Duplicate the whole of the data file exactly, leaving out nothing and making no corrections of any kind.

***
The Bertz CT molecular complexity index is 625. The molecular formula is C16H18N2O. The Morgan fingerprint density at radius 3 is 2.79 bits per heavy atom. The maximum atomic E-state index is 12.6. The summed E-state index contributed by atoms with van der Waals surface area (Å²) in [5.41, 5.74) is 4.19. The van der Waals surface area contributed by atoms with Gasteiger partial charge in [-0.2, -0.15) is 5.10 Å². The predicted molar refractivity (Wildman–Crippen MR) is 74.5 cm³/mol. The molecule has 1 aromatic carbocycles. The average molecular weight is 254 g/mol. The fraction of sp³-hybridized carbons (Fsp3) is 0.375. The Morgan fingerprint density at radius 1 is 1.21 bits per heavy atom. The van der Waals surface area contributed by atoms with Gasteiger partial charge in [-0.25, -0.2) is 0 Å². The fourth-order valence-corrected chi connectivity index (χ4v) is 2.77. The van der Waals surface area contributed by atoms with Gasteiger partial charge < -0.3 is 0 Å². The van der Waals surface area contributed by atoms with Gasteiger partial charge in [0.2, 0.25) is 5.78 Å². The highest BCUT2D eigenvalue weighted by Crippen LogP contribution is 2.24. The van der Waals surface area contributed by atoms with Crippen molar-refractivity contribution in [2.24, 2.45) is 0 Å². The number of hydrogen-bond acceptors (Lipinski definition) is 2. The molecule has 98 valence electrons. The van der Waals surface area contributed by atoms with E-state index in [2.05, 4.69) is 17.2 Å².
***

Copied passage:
The Bertz CT molecular complexity index is 625. The molecular formula is C16H18N2O. The Morgan fingerprint density at radius 3 is 2.79 bits per heavy atom. The maximum atomic E-state index is 12.6. The summed E-state index contributed by atoms with van der Waals surface area (Å²) in [5.41, 5.74) is 4.19. The van der Waals surface area contributed by atoms with Gasteiger partial charge in [-0.2, -0.15) is 5.10 Å². The predicted molar refractivity (Wildman–Crippen MR) is 74.5 cm³/mol. The molecule has 1 aromatic carbocycles. The average molecular weight is 254 g/mol. The fraction of sp³-hybridized carbons (Fsp3) is 0.375. The Morgan fingerprint density at radius 1 is 1.21 bits per heavy atom. The van der Waals surface area contributed by atoms with Gasteiger partial charge in [-0.25, -0.2) is 0 Å². The fourth-order valence-corrected chi connectivity index (χ4v) is 2.77. The van der Waals surface area contributed by atoms with Gasteiger partial charge < -0.3 is 0 Å². The van der Waals surface area contributed by atoms with Gasteiger partial charge in [0.2, 0.25) is 5.78 Å². The highest BCUT2D eigenvalue weighted by Crippen LogP contribution is 2.24. The van der Waals surface area contributed by atoms with Crippen molar-refractivity contribution in [2.24, 2.45) is 0 Å². The number of hydrogen-bond acceptors (Lipinski definition) is 2. The molecule has 98 valence electrons. The van der Waals surface area contributed by atoms with E-state index in [2.05, 4.69) is 17.2 Å².